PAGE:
Skip to comments.How Microsoft Surface Tablets Compare in a Crowded Market
Posted on 06/20/2012 6:31:51 PM PDT by SeekAndFind
During their splashy press conference on Monday, Steve Ballmer and the other Microsoft execs referred to the company's upcoming Surface devices as tablets. So it makes sense to compare them to other tablets, right?
Actually, that's only half-right. The ARM-based Surface for Windows RT looks like--and will be priced like--competing tablets, but the Surface for Windows Pro will be too heavy and expensive to compete head-to-head with the iPad. (For the sake of simplicity, I'll refer to the two models as "Surface RT" and "Surface Pro" hereafter.) Surface Pro's natural competition: Windows Ultrabooks.
The tricky thing is that the Surface Pro is the tablet that many Windows users think they've been waiting for. It's the one that can do anything a desktop can do: It can run the apps we have already (like Adobe Photoshop CS6, and Camera Bits Photo Mechanic), graphics-intensive games (like Diablo), and other tried-and-true Windows software; and it has a serious laptop processor, Intel's Core series, that can power through complicated work.
But the Surface Pro's price may not come in at what you'd expect for a tablet. You can buy a new 16GB iPad for $499, but Microsoft has said that the Surface Pro's price will be more comparable to that of an Ultrabook--likely hundreds of dollars more. Granted, that would put the Surface Pro closer in cost to a 64GB iPad ($700), but that price isn't the one that consumers have in their heads for a tablet. Nor is it a price that will generate mass-market tablet sales. Also, at nearly 2 pounds, the Pro will be far heavier than most tablets.
Evidently the Surface Pro won't compete with top tablets in display resolution, either.
(Excerpt) Read more at pcworld.com ...
Competition is a wonderful thing.
I bought iPads for my 3 grandkids but this looks interesting.
Bump for later
Bump for later
Impossible to compare until it is actually released. Right now it is the green grass on the other side of the fence.
If LGBT was done in tech this would be it... :)
But that green grass looks very pretty and pleasing. Assuming they trim it properly that’s where I’ll be playing when it hits the market.
Just plug some cables into my skull with a box and some batteries hanging from it.
"Wow, GTA in 3D."
There might be something to the RT, but the Pro looks like an odd duck.
This article is nonsense. MS hasn’t even stated the price of these tablets.
M$ has brought forth an expensive netbook. Lol
It’s, it’s quite really revolutionary!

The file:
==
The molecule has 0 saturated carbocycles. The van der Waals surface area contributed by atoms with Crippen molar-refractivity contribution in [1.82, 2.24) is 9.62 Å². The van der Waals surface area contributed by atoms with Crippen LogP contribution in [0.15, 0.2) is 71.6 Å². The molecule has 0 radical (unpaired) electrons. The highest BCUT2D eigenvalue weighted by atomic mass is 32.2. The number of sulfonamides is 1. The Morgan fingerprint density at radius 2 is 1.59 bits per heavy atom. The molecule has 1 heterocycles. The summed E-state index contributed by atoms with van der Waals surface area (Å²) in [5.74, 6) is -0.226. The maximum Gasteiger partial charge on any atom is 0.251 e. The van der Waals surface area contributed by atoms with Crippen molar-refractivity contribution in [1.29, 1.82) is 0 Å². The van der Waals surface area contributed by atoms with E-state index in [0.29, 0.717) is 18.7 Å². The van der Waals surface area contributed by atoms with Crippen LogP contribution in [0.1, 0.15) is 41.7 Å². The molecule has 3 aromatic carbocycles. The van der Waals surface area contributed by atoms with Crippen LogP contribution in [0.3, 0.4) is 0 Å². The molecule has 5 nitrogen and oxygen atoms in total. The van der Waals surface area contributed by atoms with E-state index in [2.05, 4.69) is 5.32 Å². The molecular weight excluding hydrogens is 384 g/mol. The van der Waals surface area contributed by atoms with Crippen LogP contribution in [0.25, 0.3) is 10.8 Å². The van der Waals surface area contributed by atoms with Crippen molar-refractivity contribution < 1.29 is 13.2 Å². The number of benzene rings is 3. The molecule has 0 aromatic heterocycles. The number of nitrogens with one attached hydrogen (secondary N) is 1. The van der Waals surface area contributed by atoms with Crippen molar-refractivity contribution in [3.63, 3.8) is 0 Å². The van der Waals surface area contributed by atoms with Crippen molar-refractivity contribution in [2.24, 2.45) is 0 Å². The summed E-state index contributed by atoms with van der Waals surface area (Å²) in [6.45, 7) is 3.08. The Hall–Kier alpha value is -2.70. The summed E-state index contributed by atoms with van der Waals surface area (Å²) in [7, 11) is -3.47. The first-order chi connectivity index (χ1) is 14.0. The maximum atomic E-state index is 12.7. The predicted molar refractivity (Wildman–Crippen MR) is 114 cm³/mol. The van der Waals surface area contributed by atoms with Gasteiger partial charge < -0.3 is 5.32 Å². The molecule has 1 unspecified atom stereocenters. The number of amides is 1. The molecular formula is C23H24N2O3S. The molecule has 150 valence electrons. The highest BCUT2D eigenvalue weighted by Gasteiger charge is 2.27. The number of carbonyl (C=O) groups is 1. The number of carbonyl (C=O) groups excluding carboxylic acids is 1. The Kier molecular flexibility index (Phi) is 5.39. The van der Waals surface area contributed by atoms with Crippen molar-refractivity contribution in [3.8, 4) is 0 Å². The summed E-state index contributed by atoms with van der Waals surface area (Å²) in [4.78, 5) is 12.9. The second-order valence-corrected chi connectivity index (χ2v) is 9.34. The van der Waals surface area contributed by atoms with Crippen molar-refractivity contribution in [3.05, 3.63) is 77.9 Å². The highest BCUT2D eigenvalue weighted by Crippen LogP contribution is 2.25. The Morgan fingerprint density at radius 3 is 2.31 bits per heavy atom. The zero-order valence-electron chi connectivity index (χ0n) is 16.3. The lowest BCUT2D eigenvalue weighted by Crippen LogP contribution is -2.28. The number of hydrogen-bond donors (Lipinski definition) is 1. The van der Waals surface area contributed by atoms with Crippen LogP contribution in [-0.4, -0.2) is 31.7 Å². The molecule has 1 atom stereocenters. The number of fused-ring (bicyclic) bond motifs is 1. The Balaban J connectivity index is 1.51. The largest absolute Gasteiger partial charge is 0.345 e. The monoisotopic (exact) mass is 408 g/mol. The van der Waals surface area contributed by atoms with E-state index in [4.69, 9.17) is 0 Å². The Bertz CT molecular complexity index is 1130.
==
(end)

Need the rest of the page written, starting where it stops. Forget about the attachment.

This story is all speculation. Microsoft hasn’t even produced a final working model and their record of hardware launches for first generation “me too’s” is not good.
How does the Surface measure up to the iPad, which so far dominates the tablet space? Hayley Tsukayama compares some of their features:
Screen size: Both versions of the tablet boast 10.6-inch screens, bigger than the iPads 9.7-inch display. The company promises that the Surface will have an HD display, but hasnt offered specifics that could be matched up against the iPads Retina display. CNET reports that the Surface has a 16:9 aspect ratio.
Weight: The RT version is lighter than its counterpart, weighing in at 1.5 pounds rather than 1.9 pounds. Both are heavier than the 1.4 pound iPad (well, the cellular version is 1.46 pounds), but still impressively light.
Casing: Microsoft made a big deal out of its VaporMg finish on the case, which is supposed to make the tablet easy to grip. And where the iPad is all smooth aluminum contours, Microsoft has opted for a more angular approach.
Thickness: The RT tablet itself is about iPad-depth at .37 inches thick, while the Windows 8 Pro version is .53 inches thick.
The Associated Press outlines the unusual conundrum Microsoft faces with the debut of the device:
With the unveiling of the Surface tablet, Microsoft is heading into unusual territory: competing with its partners, the very same companies that make Windows PCs. But Microsoft has little to lose, since PC manufacturers are having little success with their own tablets.
With the unveiling of its tablet this week Microsoft Corp. is taking up the competition with Apple Inc. and its iPad by borrowing a page from Apples playbook. It is keeping both software and hardware development under the same roof.
If imitation is the sincerest form of flattery, the compliments from Microsoft poured down like a torrential storm on Apple last night, said analyst Brian White at Topeka Capital Markets.
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